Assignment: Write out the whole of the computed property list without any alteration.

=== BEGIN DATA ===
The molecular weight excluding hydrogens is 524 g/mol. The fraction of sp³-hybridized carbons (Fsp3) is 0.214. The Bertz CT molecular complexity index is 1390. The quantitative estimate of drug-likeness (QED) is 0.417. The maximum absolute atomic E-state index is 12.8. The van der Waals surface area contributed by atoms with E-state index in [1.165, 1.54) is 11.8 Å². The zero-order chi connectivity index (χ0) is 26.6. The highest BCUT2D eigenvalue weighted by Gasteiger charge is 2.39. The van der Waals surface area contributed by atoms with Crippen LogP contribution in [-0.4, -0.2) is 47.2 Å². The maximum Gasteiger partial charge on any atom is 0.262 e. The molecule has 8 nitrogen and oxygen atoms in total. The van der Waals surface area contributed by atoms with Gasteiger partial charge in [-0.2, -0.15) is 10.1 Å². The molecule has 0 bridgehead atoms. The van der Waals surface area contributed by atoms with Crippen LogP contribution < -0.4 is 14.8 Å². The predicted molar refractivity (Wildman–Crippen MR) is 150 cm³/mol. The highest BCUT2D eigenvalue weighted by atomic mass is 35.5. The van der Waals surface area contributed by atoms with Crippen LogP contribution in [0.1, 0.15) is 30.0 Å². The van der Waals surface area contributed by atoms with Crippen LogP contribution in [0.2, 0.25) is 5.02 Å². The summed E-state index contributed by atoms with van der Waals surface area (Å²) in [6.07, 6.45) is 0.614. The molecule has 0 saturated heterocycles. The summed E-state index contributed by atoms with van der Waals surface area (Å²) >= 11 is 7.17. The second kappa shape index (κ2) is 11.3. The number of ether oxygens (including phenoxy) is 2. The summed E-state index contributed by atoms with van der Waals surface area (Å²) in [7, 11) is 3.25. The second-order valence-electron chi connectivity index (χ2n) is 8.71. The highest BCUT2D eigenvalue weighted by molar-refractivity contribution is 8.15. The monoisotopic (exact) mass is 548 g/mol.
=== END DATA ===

The molecular weight excluding hydrogens is 524 g/mol. The fraction of sp³-hybridized carbons (Fsp3) is 0.214. The Bertz CT molecular complexity index is 1390. The quantitative estimate of drug-likeness (QED) is 0.417. The maximum absolute atomic E-state index is 12.8. The van der Waals surface area contributed by atoms with E-state index in [1.165, 1.54) is 11.8 Å². The zero-order chi connectivity index (χ0) is 26.6. The highest BCUT2D eigenvalue weighted by Gasteiger charge is 2.39. The van der Waals surface area contributed by atoms with Crippen LogP contribution in [-0.4, -0.2) is 47.2 Å². The maximum Gasteiger partial charge on any atom is 0.262 e. The molecule has 8 nitrogen and oxygen atoms in total. The van der Waals surface area contributed by atoms with Gasteiger partial charge in [-0.2, -0.15) is 10.1 Å². The molecule has 0 bridgehead atoms. The van der Waals surface area contributed by atoms with Crippen LogP contribution < -0.4 is 14.8 Å². The predicted molar refractivity (Wildman–Crippen MR) is 150 cm³/mol. The highest BCUT2D eigenvalue weighted by atomic mass is 35.5. The van der Waals surface area contributed by atoms with Crippen LogP contribution in [0.1, 0.15) is 30.0 Å². The van der Waals surface area contributed by atoms with Crippen LogP contribution in [0.2, 0.25) is 5.02 Å². The summed E-state index contributed by atoms with van der Waals surface area (Å²) in [6.07, 6.45) is 0.614. The molecule has 0 saturated heterocycles. The summed E-state index contributed by atoms with van der Waals surface area (Å²) >= 11 is 7.17. The second kappa shape index (κ2) is 11.3. The number of ether oxygens (including phenoxy) is 2. The summed E-state index contributed by atoms with van der Waals surface area (Å²) in [7, 11) is 3.25. The second-order valence-electron chi connectivity index (χ2n) is 8.71. The highest BCUT2D eigenvalue weighted by molar-refractivity contribution is 8.15. The monoisotopic (exact) mass is 548 g/mol.